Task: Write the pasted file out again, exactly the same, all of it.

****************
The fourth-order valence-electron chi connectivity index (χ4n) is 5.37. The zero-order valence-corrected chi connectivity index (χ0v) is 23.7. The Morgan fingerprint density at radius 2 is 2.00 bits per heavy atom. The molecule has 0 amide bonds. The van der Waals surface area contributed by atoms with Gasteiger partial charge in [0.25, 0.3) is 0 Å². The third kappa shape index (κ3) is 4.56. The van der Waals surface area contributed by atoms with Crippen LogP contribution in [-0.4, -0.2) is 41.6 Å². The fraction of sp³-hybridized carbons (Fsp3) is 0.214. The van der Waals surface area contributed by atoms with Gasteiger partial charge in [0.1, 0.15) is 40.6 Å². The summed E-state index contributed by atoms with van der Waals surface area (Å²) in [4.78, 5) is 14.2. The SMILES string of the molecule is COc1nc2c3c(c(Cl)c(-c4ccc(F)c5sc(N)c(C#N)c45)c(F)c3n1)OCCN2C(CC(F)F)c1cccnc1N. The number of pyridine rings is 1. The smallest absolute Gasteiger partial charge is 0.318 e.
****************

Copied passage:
The fourth-order valence-electron chi connectivity index (χ4n) is 5.37. The zero-order valence-corrected chi connectivity index (χ0v) is 23.7. The Morgan fingerprint density at radius 2 is 2.00 bits per heavy atom. The molecule has 0 amide bonds. The van der Waals surface area contributed by atoms with Gasteiger partial charge in [0.25, 0.3) is 0 Å². The third kappa shape index (κ3) is 4.56. The van der Waals surface area contributed by atoms with Crippen LogP contribution in [-0.4, -0.2) is 41.6 Å². The fraction of sp³-hybridized carbons (Fsp3) is 0.214. The van der Waals surface area contributed by atoms with Gasteiger partial charge in [0.1, 0.15) is 40.6 Å². The summed E-state index contributed by atoms with van der Waals surface area (Å²) in [4.78, 5) is 14.2. The SMILES string of the molecule is COc1nc2c3c(c(Cl)c(-c4ccc(F)c5sc(N)c(C#N)c45)c(F)c3n1)OCCN2C(CC(F)F)c1cccnc1N. The number of pyridine rings is 1. The smallest absolute Gasteiger partial charge is 0.318 e.